Column for April 28, 2002:
A couple of my jokes got cut to fit: that if you want to get tough on crime, spending on courts must increase, because even if you're busy convicting the innocent, those trials still cost money. And that if you limit corrections spending to population-and-inflation, it means that the slogan becomes, "If you do the crime, you'll do the time--provided that the total number of prisoner remains within constant dollar per capita calculations." And that if new parents insist on having more kids as a percentage of total state population than during the 1980's, then those "extra" kids don't get an education unless you can get a childless family to sponsor increases in family size beyond inflation and population growth. But the (overly subtle) International Genomics Consortium line remained in.
POPULAR POLICIES DROVE INCREASES IN STATE SPENDING
The Arizona Legislature still hasn’t discovered a budget for the new fiscal year starting July 1. No disrespect intended, at least this week; the legislators have a tough job.
They must find a budget that (1) doesn’t raise taxes and (2) while cutting spending, doesn’t cut particular types of spending--and these special off-limits items change weekly.
Sometimes it’s K-12 education; sometimes it’s nursing home inspections, or fighting crime, or lengthening sentences for sex offenders, or DNA testing for death row prisoners, or higher education, or transportation.
Then, after choosing which programs merely get nicked and which get slashed, we also need new public and charitable millions to lure Richard Mallery’s erstwhile nonprofit client to pull our economic development rabbit out of his biomedical hat.
The legislators have to vote on this stuff all at once, and make the books balance. Editorial writers can pick one each week--surely there’s room in the budget to (insert pet cause here)--then return next week with yet another pet cause, all the while insisting that the problem is “too much spending.”
The statistical basis behind the “too much spending” argument is that Arizona appropriated spending has increased faster than inflation and population growth. If state government only spent the same amount, in constant dollars per person as a decade ago, the budget would be in surplus--or so goes the argument.
The problem is that the argument looks at the budget as a whole, and never explains why state appropriated spending has increased faster than population and inflation. The School of Public Affairs at ASU analyzed the budgets of the eight largest state agencies, accounting for over 90 percent of the spending, between 1991 and 2000. Their inflation-adjusted per capita spending did increase about 13 percent.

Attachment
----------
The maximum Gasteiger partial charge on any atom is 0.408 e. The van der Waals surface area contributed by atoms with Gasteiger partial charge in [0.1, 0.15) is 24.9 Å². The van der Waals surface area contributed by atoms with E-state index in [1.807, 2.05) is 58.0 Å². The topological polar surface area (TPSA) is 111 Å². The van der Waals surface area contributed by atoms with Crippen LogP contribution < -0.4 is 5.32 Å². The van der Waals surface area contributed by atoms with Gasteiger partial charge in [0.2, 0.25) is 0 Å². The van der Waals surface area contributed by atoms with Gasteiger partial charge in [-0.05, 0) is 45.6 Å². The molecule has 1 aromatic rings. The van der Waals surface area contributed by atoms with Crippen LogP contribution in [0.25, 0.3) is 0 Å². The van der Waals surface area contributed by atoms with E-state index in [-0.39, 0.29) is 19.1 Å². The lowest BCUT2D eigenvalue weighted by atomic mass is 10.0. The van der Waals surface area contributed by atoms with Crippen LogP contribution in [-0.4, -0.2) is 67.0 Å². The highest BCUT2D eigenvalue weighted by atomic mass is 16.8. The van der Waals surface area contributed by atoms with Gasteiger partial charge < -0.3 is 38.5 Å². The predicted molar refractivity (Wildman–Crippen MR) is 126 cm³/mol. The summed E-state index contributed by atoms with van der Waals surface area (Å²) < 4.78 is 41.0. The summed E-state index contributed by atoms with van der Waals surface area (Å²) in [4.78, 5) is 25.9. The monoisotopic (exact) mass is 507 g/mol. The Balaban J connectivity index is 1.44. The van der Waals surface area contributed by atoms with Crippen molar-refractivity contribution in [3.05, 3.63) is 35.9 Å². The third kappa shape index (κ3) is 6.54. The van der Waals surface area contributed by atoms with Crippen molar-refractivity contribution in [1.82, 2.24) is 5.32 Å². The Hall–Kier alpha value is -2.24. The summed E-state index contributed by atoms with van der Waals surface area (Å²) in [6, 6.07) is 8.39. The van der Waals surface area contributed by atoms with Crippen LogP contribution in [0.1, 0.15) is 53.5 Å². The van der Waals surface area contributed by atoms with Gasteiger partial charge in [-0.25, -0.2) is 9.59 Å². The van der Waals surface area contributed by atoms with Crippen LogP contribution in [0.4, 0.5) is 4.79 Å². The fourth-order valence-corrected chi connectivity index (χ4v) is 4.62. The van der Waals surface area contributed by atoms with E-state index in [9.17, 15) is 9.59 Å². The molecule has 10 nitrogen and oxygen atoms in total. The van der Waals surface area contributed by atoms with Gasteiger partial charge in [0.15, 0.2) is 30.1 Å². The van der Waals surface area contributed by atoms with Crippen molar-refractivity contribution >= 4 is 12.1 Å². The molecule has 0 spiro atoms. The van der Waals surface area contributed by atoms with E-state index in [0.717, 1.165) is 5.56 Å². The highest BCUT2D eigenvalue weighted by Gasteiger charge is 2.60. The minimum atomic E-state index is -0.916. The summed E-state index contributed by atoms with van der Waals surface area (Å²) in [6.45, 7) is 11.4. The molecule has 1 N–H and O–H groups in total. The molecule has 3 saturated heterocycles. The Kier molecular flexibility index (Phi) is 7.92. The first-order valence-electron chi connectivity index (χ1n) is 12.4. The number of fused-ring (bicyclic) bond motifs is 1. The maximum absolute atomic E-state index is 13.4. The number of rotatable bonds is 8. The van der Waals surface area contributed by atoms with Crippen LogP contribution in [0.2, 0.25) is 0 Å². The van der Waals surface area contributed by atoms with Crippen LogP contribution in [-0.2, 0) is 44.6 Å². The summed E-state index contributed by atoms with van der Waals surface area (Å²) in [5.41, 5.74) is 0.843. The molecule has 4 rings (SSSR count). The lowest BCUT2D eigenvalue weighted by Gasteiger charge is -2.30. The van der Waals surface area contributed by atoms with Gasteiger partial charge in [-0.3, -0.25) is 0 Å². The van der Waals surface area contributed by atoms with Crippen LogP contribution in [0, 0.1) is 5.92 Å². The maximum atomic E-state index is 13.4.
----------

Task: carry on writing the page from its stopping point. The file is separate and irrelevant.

But only half of the “big eight” budgets increased faster than inflation and population: K-12 education, health services, courts, and corrections. The others--AHCCCS, economic security, state universities, and community colleges--all saw constant-dollar per capita spending decline.
The population-and-inflation crowd ignores that Arizona made some popular, but expensive, public policy choices during the 1980s and 1990s. We lengthened criminal sentences and made prison time mandatory. Naturally, the two big agencies with the biggest increases, adjusted for inflation and population, are the courts (34 percent) and corrections, including juvenile corrections (42 percent).
The spending that grew the most in absolute terms, however, was for K-12 education, which largely gets determined by formula anyway. School funding depends principally on how many kids are in school that year.
Inflation-adjusted spending per pupil didn’t increase all that significantly between 1991 and 2000, even if inflation-adjusted spending based on the entire state population did. (That’s how you get to be 49th out of 50 states in education funding.) In other words, we had more students in school, on a per capita basis, and it costs more to educate this proportionally greater cohort of kids.
So when a politician or pundit calls for cutting spending based on inflation and population growth, remember what that really means: Locking up fewer criminals and educating fewer kids.
Good thing Gov. Hull signed that contraceptive equity bill last week; we need to make sure Arizona’s school-age population doesn’t increase faster than inflation-adjusted dollars per capita.
Maybe that’s what the “just cut spending” crowd means by “family values.”